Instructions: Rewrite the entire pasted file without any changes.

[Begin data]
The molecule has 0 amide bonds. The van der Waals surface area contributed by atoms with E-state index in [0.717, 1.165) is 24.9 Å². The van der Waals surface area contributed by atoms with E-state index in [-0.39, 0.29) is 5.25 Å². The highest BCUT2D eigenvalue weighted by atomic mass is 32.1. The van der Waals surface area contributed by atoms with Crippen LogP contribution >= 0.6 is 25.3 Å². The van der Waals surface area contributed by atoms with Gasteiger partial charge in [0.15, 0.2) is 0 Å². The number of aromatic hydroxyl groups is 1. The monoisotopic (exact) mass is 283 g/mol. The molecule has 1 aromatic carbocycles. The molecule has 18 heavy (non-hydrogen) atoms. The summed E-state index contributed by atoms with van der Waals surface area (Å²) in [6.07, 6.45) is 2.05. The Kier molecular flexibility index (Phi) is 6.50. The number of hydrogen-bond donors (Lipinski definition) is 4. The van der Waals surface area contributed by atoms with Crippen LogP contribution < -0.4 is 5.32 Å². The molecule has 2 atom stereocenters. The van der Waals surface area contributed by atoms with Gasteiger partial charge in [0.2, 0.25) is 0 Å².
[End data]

The molecule has 0 amide bonds. The van der Waals surface area contributed by atoms with E-state index in [0.717, 1.165) is 24.9 Å². The van der Waals surface area contributed by atoms with E-state index in [-0.39, 0.29) is 5.25 Å². The highest BCUT2D eigenvalue weighted by atomic mass is 32.1. The van der Waals surface area contributed by atoms with Crippen LogP contribution >= 0.6 is 25.3 Å². The van der Waals surface area contributed by atoms with Gasteiger partial charge in [0.15, 0.2) is 0 Å². The number of aromatic hydroxyl groups is 1. The monoisotopic (exact) mass is 283 g/mol. The molecule has 1 aromatic carbocycles. The molecule has 18 heavy (non-hydrogen) atoms. The summed E-state index contributed by atoms with van der Waals surface area (Å²) in [6.07, 6.45) is 2.05. The Kier molecular flexibility index (Phi) is 6.50. The number of hydrogen-bond donors (Lipinski definition) is 4. The van der Waals surface area contributed by atoms with Crippen LogP contribution < -0.4 is 5.32 Å². The molecule has 2 atom stereocenters. The van der Waals surface area contributed by atoms with Gasteiger partial charge in [0.2, 0.25) is 0 Å².